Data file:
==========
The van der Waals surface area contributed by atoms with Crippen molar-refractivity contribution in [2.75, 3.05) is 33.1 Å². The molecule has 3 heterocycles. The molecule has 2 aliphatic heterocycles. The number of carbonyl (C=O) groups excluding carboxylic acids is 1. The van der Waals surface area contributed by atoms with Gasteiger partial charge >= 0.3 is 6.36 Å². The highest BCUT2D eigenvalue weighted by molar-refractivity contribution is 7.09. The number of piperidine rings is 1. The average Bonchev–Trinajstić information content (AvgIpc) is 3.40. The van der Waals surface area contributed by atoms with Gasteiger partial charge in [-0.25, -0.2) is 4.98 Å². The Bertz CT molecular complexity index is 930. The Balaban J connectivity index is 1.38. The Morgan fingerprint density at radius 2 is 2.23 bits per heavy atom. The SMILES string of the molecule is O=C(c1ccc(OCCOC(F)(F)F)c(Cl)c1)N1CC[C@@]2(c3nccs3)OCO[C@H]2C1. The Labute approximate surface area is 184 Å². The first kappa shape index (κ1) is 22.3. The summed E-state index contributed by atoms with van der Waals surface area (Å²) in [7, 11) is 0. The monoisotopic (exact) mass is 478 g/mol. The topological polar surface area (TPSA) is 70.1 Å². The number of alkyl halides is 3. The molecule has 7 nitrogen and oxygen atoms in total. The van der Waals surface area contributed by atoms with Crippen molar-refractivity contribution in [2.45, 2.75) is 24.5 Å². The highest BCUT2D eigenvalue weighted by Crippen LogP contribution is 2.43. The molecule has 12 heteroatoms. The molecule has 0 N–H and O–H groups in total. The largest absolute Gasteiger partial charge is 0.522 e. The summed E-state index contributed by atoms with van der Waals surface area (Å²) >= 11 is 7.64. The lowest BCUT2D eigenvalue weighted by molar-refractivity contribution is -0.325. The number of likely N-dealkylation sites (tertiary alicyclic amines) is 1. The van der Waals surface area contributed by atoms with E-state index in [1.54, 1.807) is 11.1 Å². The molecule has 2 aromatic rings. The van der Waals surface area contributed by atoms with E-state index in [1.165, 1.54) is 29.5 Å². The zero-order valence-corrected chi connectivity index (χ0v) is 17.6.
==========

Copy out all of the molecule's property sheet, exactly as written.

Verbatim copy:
The van der Waals surface area contributed by atoms with Crippen molar-refractivity contribution in [2.75, 3.05) is 33.1 Å². The molecule has 3 heterocycles. The molecule has 2 aliphatic heterocycles. The number of carbonyl (C=O) groups excluding carboxylic acids is 1. The van der Waals surface area contributed by atoms with Gasteiger partial charge >= 0.3 is 6.36 Å². The highest BCUT2D eigenvalue weighted by molar-refractivity contribution is 7.09. The number of piperidine rings is 1. The average Bonchev–Trinajstić information content (AvgIpc) is 3.40. The van der Waals surface area contributed by atoms with Gasteiger partial charge in [-0.25, -0.2) is 4.98 Å². The Bertz CT molecular complexity index is 930. The Balaban J connectivity index is 1.38. The Morgan fingerprint density at radius 2 is 2.23 bits per heavy atom. The SMILES string of the molecule is O=C(c1ccc(OCCOC(F)(F)F)c(Cl)c1)N1CC[C@@]2(c3nccs3)OCO[C@H]2C1. The Labute approximate surface area is 184 Å². The first kappa shape index (κ1) is 22.3. The summed E-state index contributed by atoms with van der Waals surface area (Å²) in [7, 11) is 0. The monoisotopic (exact) mass is 478 g/mol. The topological polar surface area (TPSA) is 70.1 Å². The number of alkyl halides is 3. The molecule has 7 nitrogen and oxygen atoms in total. The van der Waals surface area contributed by atoms with Crippen molar-refractivity contribution in [2.45, 2.75) is 24.5 Å². The highest BCUT2D eigenvalue weighted by Crippen LogP contribution is 2.43. The molecule has 12 heteroatoms. The molecule has 0 N–H and O–H groups in total. The largest absolute Gasteiger partial charge is 0.522 e. The summed E-state index contributed by atoms with van der Waals surface area (Å²) >= 11 is 7.64. The lowest BCUT2D eigenvalue weighted by molar-refractivity contribution is -0.325. The number of likely N-dealkylation sites (tertiary alicyclic amines) is 1. The van der Waals surface area contributed by atoms with E-state index in [1.54, 1.807) is 11.1 Å². The molecule has 2 aromatic rings. The van der Waals surface area contributed by atoms with E-state index in [1.165, 1.54) is 29.5 Å². The zero-order valence-corrected chi connectivity index (χ0v) is 17.6.